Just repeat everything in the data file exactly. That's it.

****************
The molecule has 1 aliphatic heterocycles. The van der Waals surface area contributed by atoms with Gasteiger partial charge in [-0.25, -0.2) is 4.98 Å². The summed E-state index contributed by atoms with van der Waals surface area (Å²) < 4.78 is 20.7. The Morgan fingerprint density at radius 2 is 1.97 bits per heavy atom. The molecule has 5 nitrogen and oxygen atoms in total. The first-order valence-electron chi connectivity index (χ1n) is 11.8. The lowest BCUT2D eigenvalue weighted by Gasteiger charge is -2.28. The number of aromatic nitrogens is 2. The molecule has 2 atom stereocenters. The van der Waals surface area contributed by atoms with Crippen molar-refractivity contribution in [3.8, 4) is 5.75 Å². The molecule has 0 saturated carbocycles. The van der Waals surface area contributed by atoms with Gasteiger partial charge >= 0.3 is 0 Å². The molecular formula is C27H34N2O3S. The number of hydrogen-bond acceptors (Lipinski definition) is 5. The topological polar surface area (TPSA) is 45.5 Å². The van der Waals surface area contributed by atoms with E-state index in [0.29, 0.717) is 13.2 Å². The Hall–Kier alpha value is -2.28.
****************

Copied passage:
The molecule has 1 aliphatic heterocycles. The van der Waals surface area contributed by atoms with Gasteiger partial charge in [-0.25, -0.2) is 4.98 Å². The summed E-state index contributed by atoms with van der Waals surface area (Å²) < 4.78 is 20.7. The Morgan fingerprint density at radius 2 is 1.97 bits per heavy atom. The molecule has 5 nitrogen and oxygen atoms in total. The first-order valence-electron chi connectivity index (χ1n) is 11.8. The lowest BCUT2D eigenvalue weighted by Gasteiger charge is -2.28. The number of aromatic nitrogens is 2. The molecule has 2 atom stereocenters. The van der Waals surface area contributed by atoms with Crippen molar-refractivity contribution in [3.8, 4) is 5.75 Å². The molecule has 0 saturated carbocycles. The van der Waals surface area contributed by atoms with Gasteiger partial charge >= 0.3 is 0 Å². The molecular formula is C27H34N2O3S. The number of hydrogen-bond acceptors (Lipinski definition) is 5. The topological polar surface area (TPSA) is 45.5 Å². The van der Waals surface area contributed by atoms with E-state index in [0.29, 0.717) is 13.2 Å². The Hall–Kier alpha value is -2.28.